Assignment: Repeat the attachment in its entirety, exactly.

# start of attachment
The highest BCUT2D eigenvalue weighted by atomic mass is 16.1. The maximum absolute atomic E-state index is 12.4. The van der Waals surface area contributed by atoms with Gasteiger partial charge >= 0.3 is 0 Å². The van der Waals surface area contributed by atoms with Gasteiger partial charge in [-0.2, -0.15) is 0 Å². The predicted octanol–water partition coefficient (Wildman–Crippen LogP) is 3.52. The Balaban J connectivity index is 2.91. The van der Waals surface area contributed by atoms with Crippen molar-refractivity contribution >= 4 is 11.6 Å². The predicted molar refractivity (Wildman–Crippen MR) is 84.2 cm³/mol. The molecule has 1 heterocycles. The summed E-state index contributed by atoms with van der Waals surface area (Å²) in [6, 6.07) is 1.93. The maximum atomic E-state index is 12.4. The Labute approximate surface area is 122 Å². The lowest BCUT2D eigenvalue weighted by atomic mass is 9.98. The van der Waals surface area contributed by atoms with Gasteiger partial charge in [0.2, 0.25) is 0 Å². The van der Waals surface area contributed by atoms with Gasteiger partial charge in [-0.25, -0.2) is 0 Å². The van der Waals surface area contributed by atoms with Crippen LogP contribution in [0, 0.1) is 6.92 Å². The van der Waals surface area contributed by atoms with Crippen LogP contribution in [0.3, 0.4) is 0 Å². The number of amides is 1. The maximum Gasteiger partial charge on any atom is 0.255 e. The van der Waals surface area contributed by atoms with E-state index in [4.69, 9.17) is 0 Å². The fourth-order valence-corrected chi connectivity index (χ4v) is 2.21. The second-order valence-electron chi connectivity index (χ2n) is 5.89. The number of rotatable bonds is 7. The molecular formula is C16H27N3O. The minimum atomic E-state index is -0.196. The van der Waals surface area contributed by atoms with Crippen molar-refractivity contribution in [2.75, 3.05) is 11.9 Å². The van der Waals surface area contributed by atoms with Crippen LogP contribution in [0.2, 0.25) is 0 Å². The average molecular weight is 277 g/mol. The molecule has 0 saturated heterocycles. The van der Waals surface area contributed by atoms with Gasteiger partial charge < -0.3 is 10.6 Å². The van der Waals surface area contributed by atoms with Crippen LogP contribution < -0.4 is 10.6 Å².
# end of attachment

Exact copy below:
The highest BCUT2D eigenvalue weighted by atomic mass is 16.1. The maximum absolute atomic E-state index is 12.4. The van der Waals surface area contributed by atoms with Gasteiger partial charge >= 0.3 is 0 Å². The van der Waals surface area contributed by atoms with Gasteiger partial charge in [-0.2, -0.15) is 0 Å². The predicted octanol–water partition coefficient (Wildman–Crippen LogP) is 3.52. The Balaban J connectivity index is 2.91. The van der Waals surface area contributed by atoms with Crippen molar-refractivity contribution >= 4 is 11.6 Å². The predicted molar refractivity (Wildman–Crippen MR) is 84.2 cm³/mol. The molecule has 1 heterocycles. The summed E-state index contributed by atoms with van der Waals surface area (Å²) in [6, 6.07) is 1.93. The maximum atomic E-state index is 12.4. The Labute approximate surface area is 122 Å². The lowest BCUT2D eigenvalue weighted by atomic mass is 9.98. The van der Waals surface area contributed by atoms with Gasteiger partial charge in [0.2, 0.25) is 0 Å². The van der Waals surface area contributed by atoms with Gasteiger partial charge in [-0.25, -0.2) is 0 Å². The van der Waals surface area contributed by atoms with Crippen LogP contribution in [0, 0.1) is 6.92 Å². The van der Waals surface area contributed by atoms with Crippen LogP contribution in [0.3, 0.4) is 0 Å². The number of amides is 1. The maximum Gasteiger partial charge on any atom is 0.255 e. The van der Waals surface area contributed by atoms with E-state index in [4.69, 9.17) is 0 Å². The fourth-order valence-corrected chi connectivity index (χ4v) is 2.21. The second-order valence-electron chi connectivity index (χ2n) is 5.89. The number of rotatable bonds is 7. The molecular formula is C16H27N3O. The minimum atomic E-state index is -0.196. The van der Waals surface area contributed by atoms with Crippen molar-refractivity contribution in [2.75, 3.05) is 11.9 Å². The van der Waals surface area contributed by atoms with Crippen LogP contribution in [0.2, 0.25) is 0 Å². The average molecular weight is 277 g/mol. The molecule has 0 saturated heterocycles. The van der Waals surface area contributed by atoms with Gasteiger partial charge < -0.3 is 10.6 Å². The van der Waals surface area contributed by atoms with Crippen LogP contribution < -0.4 is 10.6 Å².